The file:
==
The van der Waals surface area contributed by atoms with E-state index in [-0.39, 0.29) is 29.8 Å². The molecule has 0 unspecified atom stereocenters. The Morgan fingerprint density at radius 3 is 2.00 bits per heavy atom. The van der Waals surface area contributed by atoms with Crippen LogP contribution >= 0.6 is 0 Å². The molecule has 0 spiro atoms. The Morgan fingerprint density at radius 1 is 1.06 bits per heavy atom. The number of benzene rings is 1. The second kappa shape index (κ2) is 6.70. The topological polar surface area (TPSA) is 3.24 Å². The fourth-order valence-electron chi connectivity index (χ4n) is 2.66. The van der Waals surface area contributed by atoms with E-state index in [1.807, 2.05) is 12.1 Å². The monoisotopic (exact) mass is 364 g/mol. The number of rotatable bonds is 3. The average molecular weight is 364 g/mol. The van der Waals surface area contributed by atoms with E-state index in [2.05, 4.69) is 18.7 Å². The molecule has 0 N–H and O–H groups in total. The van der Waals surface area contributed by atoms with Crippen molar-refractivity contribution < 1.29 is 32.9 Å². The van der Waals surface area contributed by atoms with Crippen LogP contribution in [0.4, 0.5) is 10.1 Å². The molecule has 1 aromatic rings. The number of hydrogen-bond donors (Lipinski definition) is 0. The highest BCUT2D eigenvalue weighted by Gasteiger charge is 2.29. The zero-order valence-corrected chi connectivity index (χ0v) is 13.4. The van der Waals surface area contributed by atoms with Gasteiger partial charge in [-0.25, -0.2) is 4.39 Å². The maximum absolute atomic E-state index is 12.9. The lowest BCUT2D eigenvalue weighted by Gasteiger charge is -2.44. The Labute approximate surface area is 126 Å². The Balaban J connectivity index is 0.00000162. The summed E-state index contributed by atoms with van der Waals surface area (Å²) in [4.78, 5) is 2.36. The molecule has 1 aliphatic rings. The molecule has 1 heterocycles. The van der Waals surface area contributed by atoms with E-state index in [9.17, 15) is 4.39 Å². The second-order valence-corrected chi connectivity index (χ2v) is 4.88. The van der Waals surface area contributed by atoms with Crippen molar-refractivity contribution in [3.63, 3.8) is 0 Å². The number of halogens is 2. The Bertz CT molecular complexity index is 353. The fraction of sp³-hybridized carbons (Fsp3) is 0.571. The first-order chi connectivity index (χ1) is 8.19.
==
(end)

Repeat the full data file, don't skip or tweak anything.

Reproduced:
The van der Waals surface area contributed by atoms with E-state index in [-0.39, 0.29) is 29.8 Å². The molecule has 0 unspecified atom stereocenters. The Morgan fingerprint density at radius 3 is 2.00 bits per heavy atom. The van der Waals surface area contributed by atoms with Crippen LogP contribution >= 0.6 is 0 Å². The molecule has 0 spiro atoms. The Morgan fingerprint density at radius 1 is 1.06 bits per heavy atom. The number of benzene rings is 1. The second kappa shape index (κ2) is 6.70. The topological polar surface area (TPSA) is 3.24 Å². The fourth-order valence-electron chi connectivity index (χ4n) is 2.66. The van der Waals surface area contributed by atoms with E-state index in [1.807, 2.05) is 12.1 Å². The monoisotopic (exact) mass is 364 g/mol. The number of rotatable bonds is 3. The average molecular weight is 364 g/mol. The van der Waals surface area contributed by atoms with E-state index in [2.05, 4.69) is 18.7 Å². The molecule has 0 N–H and O–H groups in total. The van der Waals surface area contributed by atoms with Crippen molar-refractivity contribution < 1.29 is 32.9 Å². The van der Waals surface area contributed by atoms with Crippen LogP contribution in [0.4, 0.5) is 10.1 Å². The molecule has 1 aromatic rings. The number of hydrogen-bond donors (Lipinski definition) is 0. The highest BCUT2D eigenvalue weighted by Gasteiger charge is 2.29. The zero-order valence-corrected chi connectivity index (χ0v) is 13.4. The van der Waals surface area contributed by atoms with Gasteiger partial charge in [-0.25, -0.2) is 4.39 Å². The maximum absolute atomic E-state index is 12.9. The lowest BCUT2D eigenvalue weighted by Gasteiger charge is -2.44. The Labute approximate surface area is 126 Å². The Balaban J connectivity index is 0.00000162. The summed E-state index contributed by atoms with van der Waals surface area (Å²) in [4.78, 5) is 2.36. The molecule has 1 aliphatic rings. The molecule has 1 heterocycles. The van der Waals surface area contributed by atoms with E-state index in [9.17, 15) is 4.39 Å². The second-order valence-corrected chi connectivity index (χ2v) is 4.88. The van der Waals surface area contributed by atoms with Crippen molar-refractivity contribution in [3.63, 3.8) is 0 Å². The number of halogens is 2. The Bertz CT molecular complexity index is 353. The fraction of sp³-hybridized carbons (Fsp3) is 0.571. The first-order chi connectivity index (χ1) is 8.19.